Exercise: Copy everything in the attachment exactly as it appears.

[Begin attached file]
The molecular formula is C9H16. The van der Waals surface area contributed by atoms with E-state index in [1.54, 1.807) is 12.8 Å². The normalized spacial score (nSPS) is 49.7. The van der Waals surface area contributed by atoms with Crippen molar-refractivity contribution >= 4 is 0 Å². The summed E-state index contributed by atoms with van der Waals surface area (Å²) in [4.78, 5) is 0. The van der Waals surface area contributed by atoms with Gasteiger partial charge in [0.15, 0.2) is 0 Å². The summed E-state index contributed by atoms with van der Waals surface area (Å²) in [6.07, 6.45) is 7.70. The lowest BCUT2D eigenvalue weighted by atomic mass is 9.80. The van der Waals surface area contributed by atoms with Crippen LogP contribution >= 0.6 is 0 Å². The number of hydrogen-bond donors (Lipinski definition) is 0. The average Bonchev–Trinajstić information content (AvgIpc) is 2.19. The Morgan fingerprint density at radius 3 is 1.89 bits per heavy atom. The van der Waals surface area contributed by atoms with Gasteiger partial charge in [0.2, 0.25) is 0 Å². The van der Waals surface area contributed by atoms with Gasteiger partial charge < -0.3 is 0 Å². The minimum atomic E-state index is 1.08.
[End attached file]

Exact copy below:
The molecular formula is C9H16. The van der Waals surface area contributed by atoms with E-state index in [1.54, 1.807) is 12.8 Å². The normalized spacial score (nSPS) is 49.7. The van der Waals surface area contributed by atoms with Crippen molar-refractivity contribution >= 4 is 0 Å². The summed E-state index contributed by atoms with van der Waals surface area (Å²) in [4.78, 5) is 0. The van der Waals surface area contributed by atoms with Gasteiger partial charge in [0.15, 0.2) is 0 Å². The summed E-state index contributed by atoms with van der Waals surface area (Å²) in [6.07, 6.45) is 7.70. The lowest BCUT2D eigenvalue weighted by atomic mass is 9.80. The van der Waals surface area contributed by atoms with Crippen LogP contribution >= 0.6 is 0 Å². The number of hydrogen-bond donors (Lipinski definition) is 0. The average Bonchev–Trinajstić information content (AvgIpc) is 2.19. The Morgan fingerprint density at radius 3 is 1.89 bits per heavy atom. The van der Waals surface area contributed by atoms with Gasteiger partial charge in [0.2, 0.25) is 0 Å². The van der Waals surface area contributed by atoms with Gasteiger partial charge < -0.3 is 0 Å². The minimum atomic E-state index is 1.08.